As part of the AHSN Polypharmacy Programme: getting the balance right <we/name of AHSN> are supporting health care professionals to identify patients at potential risk from polypharmacy and to support better conversations about medicines.

 

What is the problem we’re addressing?

We dispense over 1 billion prescription items per year in primary care in England.

Polypharmacy simply means many medicines. As more people live longer with multiple long-term conditions, the number of medicines they often take increases. This can have a significant burden on the person managing and trying to adhere to multiple medicines regimes and can also be harmful.

Studies have shown that that over 50% of older people are prescribed a medicine with more harm than benefit, leading to avoidable morbidity, hospitalisation and mortality. In England in February 2022 there were 876,317 people on 10 or more medicines and 349,653 were 75 or over. A person taking 10 or more medicines is 300% more likely to be admitted to hospital.  Polypharmacy adds preventable cost to the healthcare system and diminishes quality of care for the patient. The most deprived areas tend to have the most issues around polypharmacy, also making this a health inequality issue.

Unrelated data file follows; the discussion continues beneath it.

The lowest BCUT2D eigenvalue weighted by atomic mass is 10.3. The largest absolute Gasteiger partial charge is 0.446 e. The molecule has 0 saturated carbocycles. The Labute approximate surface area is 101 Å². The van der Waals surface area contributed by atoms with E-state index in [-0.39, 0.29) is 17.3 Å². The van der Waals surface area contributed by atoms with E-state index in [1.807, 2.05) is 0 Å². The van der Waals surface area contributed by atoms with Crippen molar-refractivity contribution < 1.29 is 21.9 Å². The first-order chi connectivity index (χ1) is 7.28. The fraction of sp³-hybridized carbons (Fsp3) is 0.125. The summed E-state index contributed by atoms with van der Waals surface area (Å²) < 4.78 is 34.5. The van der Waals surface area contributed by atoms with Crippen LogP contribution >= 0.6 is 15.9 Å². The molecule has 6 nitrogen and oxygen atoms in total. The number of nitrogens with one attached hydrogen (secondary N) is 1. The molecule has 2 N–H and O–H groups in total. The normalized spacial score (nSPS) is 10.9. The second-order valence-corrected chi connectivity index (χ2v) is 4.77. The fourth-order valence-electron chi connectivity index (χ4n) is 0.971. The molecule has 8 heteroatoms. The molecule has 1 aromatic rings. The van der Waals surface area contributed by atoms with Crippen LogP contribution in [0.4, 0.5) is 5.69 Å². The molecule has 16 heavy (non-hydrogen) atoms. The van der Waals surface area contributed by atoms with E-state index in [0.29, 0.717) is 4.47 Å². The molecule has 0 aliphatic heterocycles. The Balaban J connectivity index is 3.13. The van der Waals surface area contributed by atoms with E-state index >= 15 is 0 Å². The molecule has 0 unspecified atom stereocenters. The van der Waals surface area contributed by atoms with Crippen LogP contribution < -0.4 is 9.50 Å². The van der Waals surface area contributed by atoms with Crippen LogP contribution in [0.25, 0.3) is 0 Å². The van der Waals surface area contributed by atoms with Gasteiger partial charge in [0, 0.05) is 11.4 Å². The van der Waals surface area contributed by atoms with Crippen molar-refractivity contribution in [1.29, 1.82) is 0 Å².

Most of the harm from polypharmacy is preventable.

 

The National Overprescribing Review (NOR) Good for you, good for us, good for everybody (September 2021) led by Dr Keith Ridge, former Chief Pharmaceutical Officer for England, found that overprescribing is a serious problem in health systems internationally that has grown dramatically over the last 25 years. It identifies two main causes: systemic and cultural. The response to the NOR report is now an NHS England programme.

The NOR sets out 20 cross-system recommendations to be led by a range of NHS and affiliate organisations – the Polypharmacy programme directly supports the delivery, and potential acceleration, of recommendations 8, 16, 17 and 18 into operational practice.

 

What are the outcomes we are trying to achieve?

Successful delivery of the programme within the Kent Surrey Sussex AHSN region will result in:

  • A regional Polypharmacy Community of Practice, with members working to address the system-wide challenges of problematic polypharmacy in our geography.
  • Routine use of the NHSBSA Polypharmacy Prescribing Comparators to identify and prioritise patients for a shared decision-making Structured Medication Review.
  • Increased confidence amongst the region’s primary care prescribing workforce to safely stop medicines identified to be inappropriate or unnecessary.
  • A change in patient expectations – to anticipate having a shared decision-making conversation about their medicines regularly, especially as they get older.
  • A contribution to the evidence base around how to help patients to feel more empowered to open up about their medicines issues.
  • A contribution to the evidence base around how to tackle problematic polypharmacy.

 

How will we do this?

 

The programme is based across three pillars which are supported by a Kent Surrey Sussex AHSN Community of Practice: